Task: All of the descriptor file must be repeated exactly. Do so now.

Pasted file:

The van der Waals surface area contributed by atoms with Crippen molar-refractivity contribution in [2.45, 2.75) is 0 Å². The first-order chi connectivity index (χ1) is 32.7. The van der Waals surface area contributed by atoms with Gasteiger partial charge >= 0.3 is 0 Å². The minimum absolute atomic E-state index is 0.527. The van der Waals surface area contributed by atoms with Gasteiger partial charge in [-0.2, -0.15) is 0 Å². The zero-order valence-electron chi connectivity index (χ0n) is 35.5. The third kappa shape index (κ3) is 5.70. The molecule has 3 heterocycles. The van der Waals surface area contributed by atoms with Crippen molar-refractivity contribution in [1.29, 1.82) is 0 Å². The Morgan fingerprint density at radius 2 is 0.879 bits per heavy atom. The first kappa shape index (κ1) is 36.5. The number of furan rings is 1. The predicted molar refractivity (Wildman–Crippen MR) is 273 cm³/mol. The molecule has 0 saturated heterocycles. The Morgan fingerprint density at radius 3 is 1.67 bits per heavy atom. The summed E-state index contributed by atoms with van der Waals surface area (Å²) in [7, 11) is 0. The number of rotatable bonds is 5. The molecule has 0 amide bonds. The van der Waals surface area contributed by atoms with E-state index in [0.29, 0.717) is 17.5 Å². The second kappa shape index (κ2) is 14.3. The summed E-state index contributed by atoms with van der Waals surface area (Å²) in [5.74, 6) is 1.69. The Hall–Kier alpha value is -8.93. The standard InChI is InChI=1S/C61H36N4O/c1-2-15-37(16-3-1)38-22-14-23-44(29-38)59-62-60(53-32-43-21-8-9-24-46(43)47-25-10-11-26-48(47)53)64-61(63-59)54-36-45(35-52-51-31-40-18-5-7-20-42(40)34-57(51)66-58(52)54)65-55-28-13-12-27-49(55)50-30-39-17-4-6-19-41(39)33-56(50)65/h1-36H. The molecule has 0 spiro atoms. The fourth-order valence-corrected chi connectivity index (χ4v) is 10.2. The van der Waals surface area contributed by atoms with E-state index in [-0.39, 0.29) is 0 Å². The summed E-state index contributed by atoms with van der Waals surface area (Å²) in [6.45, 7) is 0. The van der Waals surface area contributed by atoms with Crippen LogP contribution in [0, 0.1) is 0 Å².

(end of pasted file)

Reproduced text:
The van der Waals surface area contributed by atoms with Crippen molar-refractivity contribution in [2.45, 2.75) is 0 Å². The first-order chi connectivity index (χ1) is 32.7. The van der Waals surface area contributed by atoms with Gasteiger partial charge >= 0.3 is 0 Å². The minimum absolute atomic E-state index is 0.527. The van der Waals surface area contributed by atoms with Gasteiger partial charge in [-0.2, -0.15) is 0 Å². The zero-order valence-electron chi connectivity index (χ0n) is 35.5. The third kappa shape index (κ3) is 5.70. The molecule has 3 heterocycles. The van der Waals surface area contributed by atoms with Crippen molar-refractivity contribution in [1.29, 1.82) is 0 Å². The Morgan fingerprint density at radius 2 is 0.879 bits per heavy atom. The first kappa shape index (κ1) is 36.5. The number of furan rings is 1. The predicted molar refractivity (Wildman–Crippen MR) is 273 cm³/mol. The molecule has 0 saturated heterocycles. The Morgan fingerprint density at radius 3 is 1.67 bits per heavy atom. The summed E-state index contributed by atoms with van der Waals surface area (Å²) in [7, 11) is 0. The number of rotatable bonds is 5. The molecule has 0 amide bonds. The van der Waals surface area contributed by atoms with E-state index in [0.29, 0.717) is 17.5 Å². The second kappa shape index (κ2) is 14.3. The summed E-state index contributed by atoms with van der Waals surface area (Å²) in [5.74, 6) is 1.69. The Hall–Kier alpha value is -8.93. The standard InChI is InChI=1S/C61H36N4O/c1-2-15-37(16-3-1)38-22-14-23-44(29-38)59-62-60(53-32-43-21-8-9-24-46(43)47-25-10-11-26-48(47)53)64-61(63-59)54-36-45(35-52-51-31-40-18-5-7-20-42(40)34-57(51)66-58(52)54)65-55-28-13-12-27-49(55)50-30-39-17-4-6-19-41(39)33-56(50)65/h1-36H. The molecule has 0 spiro atoms. The fourth-order valence-corrected chi connectivity index (χ4v) is 10.2. The van der Waals surface area contributed by atoms with E-state index in [-0.39, 0.29) is 0 Å². The summed E-state index contributed by atoms with van der Waals surface area (Å²) in [6.45, 7) is 0. The van der Waals surface area contributed by atoms with Crippen LogP contribution in [0, 0.1) is 0 Å².